6) “AS-IS” Contracts – So, you’ve decided to write on an “AS-IS” house. This means you are either getting a really good deal from a Seller, you are writing on a house that has an “estate” as a Seller, or you are writing on a Short-Sale or Foreclosure/Bank-Owned property. All of these types of contracts are a little different from a regular sales contract. The main difference is the “Seller” has no obligation to fix any items that need repair in the house. This includes the treatment and repair of termite damage. There are safeguards that can still get you out of an “AS-IS” contract, but you and your Realtor need to write them into the original offer. Most of the time you can still do a home inspection on an “AS-IS” home, but the home inspection will be for informational purposes only. It is extremely important that you thoroughly understand the Short-Sale and Foreclosure process. Ask questions and make sure you are comfortable with the risks.
7) Offer is Ratified – Congratulations, you have a Ratified Contract on a house! – Again, Ratification is when all parties have come to an agreement to the terms of a purchase contract, the agreement and associated paperwork has been signed by all parties and all paperwork has been delivered to both the seller and the buyer.
Formal Application to Lender – A Buyer has 7 days from the date of ratification to make formal application to the lender. This means that the first thing you should do after the contract has been ratified is contact your lender and provide them with a copy of the ratified contract.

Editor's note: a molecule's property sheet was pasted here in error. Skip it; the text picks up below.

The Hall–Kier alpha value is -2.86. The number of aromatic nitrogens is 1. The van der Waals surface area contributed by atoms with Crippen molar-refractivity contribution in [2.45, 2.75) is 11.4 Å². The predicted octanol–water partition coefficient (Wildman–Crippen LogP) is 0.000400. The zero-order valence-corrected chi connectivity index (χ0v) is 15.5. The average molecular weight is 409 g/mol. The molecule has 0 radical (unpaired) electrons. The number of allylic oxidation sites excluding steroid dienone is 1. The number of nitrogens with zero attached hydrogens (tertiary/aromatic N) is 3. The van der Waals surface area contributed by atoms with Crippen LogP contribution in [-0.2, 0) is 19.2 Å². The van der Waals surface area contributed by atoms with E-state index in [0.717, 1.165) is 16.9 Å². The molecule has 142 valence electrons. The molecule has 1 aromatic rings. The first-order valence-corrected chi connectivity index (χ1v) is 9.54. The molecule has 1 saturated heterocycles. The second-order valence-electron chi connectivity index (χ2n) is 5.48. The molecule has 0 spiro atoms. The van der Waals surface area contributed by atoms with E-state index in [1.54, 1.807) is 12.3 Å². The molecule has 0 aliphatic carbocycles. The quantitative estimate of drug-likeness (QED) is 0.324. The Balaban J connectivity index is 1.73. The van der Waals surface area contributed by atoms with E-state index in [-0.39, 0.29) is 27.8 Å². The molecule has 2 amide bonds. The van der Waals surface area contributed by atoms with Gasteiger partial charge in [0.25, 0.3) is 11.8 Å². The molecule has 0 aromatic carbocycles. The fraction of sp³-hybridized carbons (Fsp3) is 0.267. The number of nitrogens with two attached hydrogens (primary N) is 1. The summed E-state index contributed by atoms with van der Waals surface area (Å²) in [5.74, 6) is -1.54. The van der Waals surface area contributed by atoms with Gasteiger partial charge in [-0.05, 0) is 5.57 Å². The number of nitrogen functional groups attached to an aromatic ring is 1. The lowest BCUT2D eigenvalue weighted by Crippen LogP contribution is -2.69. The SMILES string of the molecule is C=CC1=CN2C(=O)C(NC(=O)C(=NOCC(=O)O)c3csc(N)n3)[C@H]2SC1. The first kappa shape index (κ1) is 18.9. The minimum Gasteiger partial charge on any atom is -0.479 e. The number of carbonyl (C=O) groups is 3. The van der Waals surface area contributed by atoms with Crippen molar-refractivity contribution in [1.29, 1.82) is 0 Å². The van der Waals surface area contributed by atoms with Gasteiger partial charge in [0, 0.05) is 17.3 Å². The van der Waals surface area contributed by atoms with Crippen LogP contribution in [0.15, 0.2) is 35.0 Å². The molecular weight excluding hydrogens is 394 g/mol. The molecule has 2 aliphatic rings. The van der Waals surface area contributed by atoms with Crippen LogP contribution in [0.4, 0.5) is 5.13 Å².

9) Home Inspection/ Radon Inspection/Lead Based Paint Inspection – These are a few of the Contingencies discussed while writing the Offer to Purchase. Each of these Contingencies has a time deadline that the Buyer set while writing the Offer to Purchase. It is very important that you adhere to this timeline. If you neglect to give the Seller the Addendums regarding these Contingencies, you could be forfeiting your right to void the Sales Contract based on the findings. It is best to order these inspections and tests as soon as the contract in ratified. If you don’t know of any contractors/companies that do these types of inspections/tests, ask friends who have bought a home before or ask your Realtor for a list of Home Inspectors, Radon Inspectors and other vendors. Be sure you choose someone who is reputable, licensed, bonded and insured. (P.S. This is not the time/place to try to save a buck - it’s extremely important that you hire the best inspectors/contractors you can for these inspections/tests)